Generosity transcends borders in quake relief
In the face of one of the largest natural disasters in the Soviet Union this century, the world has responded with an outpouring of money, supplies, and expert assistance. For the first time since World War II, the Soviets have accepted large-scale aid from the outside world - from communist and noncommunist nations alike.
``The tremendous outpouring of aid to the men, women, and children affected by the disaster from the American people, and people around the globe, clearly demonstrates that generosity transcends political and geographic frontiers,'' said Richard Schubert, president of the American Red Cross.
Even South Korea and the Vatican, which do not have formal relations with the Soviet Union, have offered money and materiel aid.
Israel, another nation without formal Soviet ties, has already sent 18 tons of medical supplies, according to Jerusalem Radio. A relief flight from Pakistan, whose relations with the Soviets are poor, has reportedly also arrived in Armenia, according to an official American source.
As survivors continued to be rescued from the rubble yesterday, medical supplies, rescue teams, and dogs trained to sniff out survivors began arriving from around the world. The first planeloads of American relief supplies left Saturday for Yerevan, the Armenian capital. Many of the rescue workers, from the US and abroad, have experience from the Mexico City earthquake of 1985.
The international response for Armenia also includes:
Two French rescue teams, one of 180 workers, including 20 doctors, and another of 200 rescue and relief specialists. The first team brought 21 search dogs.
A West German Red Cross plane carrying relief supplies and dogs.
Two planeloads from Italy, one carrying a 15-person rescue team and a second with equipment for relief efforts.
A Cuban donation of 32 tons of supplies, including blood.
Tents from Poland.
A British team of firefighters and doctors. The firefighters brought with them heat-sensitive devices for locating people trapped in wreckage.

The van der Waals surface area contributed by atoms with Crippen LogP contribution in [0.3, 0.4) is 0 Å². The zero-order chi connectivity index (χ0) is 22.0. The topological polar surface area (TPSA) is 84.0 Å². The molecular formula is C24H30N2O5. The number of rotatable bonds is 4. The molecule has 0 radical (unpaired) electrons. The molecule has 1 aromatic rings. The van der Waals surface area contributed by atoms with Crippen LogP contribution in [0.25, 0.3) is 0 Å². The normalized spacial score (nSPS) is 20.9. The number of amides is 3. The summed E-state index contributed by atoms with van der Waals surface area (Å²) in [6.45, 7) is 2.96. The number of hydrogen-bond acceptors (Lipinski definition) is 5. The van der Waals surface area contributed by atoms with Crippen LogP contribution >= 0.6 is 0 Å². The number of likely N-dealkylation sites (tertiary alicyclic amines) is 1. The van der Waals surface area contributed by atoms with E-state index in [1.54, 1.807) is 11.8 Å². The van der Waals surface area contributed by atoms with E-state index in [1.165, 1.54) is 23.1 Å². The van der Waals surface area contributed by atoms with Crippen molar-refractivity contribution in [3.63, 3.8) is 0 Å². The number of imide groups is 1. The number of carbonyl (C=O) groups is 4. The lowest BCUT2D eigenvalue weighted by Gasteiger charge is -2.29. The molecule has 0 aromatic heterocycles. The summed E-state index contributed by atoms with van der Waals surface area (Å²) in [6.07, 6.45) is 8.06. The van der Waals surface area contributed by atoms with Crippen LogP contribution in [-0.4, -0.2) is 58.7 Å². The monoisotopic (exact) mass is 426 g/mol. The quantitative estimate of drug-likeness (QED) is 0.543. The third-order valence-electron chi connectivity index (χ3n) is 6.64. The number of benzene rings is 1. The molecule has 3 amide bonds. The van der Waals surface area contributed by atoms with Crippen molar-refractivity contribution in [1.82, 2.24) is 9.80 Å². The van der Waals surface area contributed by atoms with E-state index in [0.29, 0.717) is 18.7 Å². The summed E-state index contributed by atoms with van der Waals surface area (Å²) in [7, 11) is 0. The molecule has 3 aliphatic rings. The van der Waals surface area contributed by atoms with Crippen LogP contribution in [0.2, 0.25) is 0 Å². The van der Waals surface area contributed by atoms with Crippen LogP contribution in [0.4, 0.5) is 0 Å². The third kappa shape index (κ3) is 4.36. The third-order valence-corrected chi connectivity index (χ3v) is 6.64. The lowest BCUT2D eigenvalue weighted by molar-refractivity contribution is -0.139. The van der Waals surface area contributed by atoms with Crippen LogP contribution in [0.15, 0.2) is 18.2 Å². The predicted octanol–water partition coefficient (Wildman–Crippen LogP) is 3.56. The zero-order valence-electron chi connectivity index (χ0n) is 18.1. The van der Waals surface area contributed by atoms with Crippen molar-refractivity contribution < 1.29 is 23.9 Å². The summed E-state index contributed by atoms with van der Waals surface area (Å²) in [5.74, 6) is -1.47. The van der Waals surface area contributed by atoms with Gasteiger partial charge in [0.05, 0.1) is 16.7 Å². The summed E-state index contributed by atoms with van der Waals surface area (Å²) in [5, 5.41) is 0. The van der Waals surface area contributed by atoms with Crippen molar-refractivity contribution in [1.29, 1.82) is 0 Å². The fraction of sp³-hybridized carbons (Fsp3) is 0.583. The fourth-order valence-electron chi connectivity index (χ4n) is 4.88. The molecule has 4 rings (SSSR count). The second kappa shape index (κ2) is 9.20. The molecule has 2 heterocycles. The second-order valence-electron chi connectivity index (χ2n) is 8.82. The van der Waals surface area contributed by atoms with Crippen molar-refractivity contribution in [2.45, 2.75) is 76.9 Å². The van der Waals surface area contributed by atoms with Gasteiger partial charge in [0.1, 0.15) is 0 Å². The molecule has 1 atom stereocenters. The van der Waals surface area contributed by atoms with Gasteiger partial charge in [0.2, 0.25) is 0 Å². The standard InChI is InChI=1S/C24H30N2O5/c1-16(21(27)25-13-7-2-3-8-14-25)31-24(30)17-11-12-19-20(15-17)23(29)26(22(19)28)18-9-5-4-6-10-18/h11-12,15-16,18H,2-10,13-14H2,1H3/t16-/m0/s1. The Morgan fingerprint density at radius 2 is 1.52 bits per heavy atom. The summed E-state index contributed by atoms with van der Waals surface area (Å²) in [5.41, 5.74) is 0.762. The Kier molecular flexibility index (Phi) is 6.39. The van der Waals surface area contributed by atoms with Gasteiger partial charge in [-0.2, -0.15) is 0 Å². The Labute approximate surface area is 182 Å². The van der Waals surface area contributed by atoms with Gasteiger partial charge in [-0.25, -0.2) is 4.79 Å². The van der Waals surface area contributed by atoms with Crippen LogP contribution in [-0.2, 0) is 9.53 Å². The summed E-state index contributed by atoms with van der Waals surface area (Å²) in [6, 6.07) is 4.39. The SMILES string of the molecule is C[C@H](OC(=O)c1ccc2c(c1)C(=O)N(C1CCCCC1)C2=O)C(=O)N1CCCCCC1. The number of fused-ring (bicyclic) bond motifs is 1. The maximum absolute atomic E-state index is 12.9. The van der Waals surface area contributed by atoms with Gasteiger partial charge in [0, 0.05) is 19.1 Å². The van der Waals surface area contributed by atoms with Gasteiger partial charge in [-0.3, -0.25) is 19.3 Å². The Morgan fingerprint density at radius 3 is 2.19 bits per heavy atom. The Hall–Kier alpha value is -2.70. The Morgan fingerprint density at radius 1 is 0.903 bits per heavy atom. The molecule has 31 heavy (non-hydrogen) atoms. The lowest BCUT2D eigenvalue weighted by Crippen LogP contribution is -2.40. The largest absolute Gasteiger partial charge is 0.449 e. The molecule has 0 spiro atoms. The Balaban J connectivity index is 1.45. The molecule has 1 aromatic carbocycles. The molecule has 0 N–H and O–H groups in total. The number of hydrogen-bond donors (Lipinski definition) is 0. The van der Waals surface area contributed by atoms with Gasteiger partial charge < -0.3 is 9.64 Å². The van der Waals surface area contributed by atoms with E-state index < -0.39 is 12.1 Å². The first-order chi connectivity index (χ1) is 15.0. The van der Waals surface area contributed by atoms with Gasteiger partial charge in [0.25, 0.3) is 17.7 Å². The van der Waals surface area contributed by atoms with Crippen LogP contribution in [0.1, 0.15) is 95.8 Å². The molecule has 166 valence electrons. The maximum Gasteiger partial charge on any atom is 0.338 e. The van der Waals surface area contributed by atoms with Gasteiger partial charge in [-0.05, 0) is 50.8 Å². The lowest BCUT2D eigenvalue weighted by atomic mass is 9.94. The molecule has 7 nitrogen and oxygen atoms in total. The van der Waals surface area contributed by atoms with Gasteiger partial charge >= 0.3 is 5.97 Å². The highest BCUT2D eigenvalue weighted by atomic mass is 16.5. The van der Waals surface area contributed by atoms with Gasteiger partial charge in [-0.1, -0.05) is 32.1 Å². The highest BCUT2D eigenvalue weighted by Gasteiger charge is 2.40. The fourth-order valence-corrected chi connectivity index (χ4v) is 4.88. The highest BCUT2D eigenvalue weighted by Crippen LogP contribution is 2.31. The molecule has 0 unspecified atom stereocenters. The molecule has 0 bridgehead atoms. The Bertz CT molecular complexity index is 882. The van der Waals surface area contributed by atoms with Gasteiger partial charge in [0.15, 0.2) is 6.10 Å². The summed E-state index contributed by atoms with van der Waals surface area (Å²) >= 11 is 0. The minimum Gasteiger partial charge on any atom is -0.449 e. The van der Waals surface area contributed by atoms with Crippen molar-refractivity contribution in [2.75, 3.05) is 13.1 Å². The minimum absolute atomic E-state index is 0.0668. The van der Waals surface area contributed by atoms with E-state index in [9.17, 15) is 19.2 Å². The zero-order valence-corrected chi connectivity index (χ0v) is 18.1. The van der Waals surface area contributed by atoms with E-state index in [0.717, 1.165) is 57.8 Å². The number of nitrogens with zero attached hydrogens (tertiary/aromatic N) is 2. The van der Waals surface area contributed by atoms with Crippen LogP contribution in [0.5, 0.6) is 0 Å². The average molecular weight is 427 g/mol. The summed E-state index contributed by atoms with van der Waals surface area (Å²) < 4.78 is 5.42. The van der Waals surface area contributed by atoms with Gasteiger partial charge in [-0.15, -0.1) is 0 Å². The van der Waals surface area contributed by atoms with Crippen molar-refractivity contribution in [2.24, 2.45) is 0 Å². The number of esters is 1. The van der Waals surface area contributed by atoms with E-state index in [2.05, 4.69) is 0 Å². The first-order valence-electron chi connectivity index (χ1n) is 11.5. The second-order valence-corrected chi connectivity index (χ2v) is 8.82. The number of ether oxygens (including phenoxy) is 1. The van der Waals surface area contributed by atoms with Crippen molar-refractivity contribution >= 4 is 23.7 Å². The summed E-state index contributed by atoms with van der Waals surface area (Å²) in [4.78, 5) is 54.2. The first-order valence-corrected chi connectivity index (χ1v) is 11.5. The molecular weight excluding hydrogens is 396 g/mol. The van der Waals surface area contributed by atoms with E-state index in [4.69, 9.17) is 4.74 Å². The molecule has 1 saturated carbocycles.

Thirty-seven rescue workers with dogs and supplies from Switzerland.
Several dozen Indian medical specialists.
In addition to aid provided by governments, private groups in dozens of countries are raising money and gathering supplies.
A two-person assessment team from the United Nations Disaster Relief Organization is working with Soviet officials to coordinate the international relief effort. Philippe Boull'e, UNDRO's representative in New York, cautions that the influx of foreigners trying to help could, without coordination, only add to the confusion.
American officials here cite the Soviets' cooperation in helping them determine how the US can be of most assistance. ``The Soviets are being very specific about what they need,'' says Tim O'Leary, a spokesman at the US Office of Foreign Disaster Assistance.
The phone has been ringing off the hook at the Soviet Embassy since news of last Wednesday's earthquake reached the US. Armenian-Americans have been calling for news of loved ones. Americans wishing to go to the scene to help have been calling.
Yevgeny Kutovoy, a minister-counselor at the embassy, said Friday the mission is looking into adding another phone line to handle the calls. The embassy has also opened a special account at the Riggs National Bank in Washington for earthquake-relief donations.
The tragedy has boosted the Soviet Union's already improving image in the world, says Prof. Marshall Goldman of Harvard University's Russian Research Center. ``Instead of looking like a bully, the Soviet Union looks like someone who needs help,'' Professor Goldman says.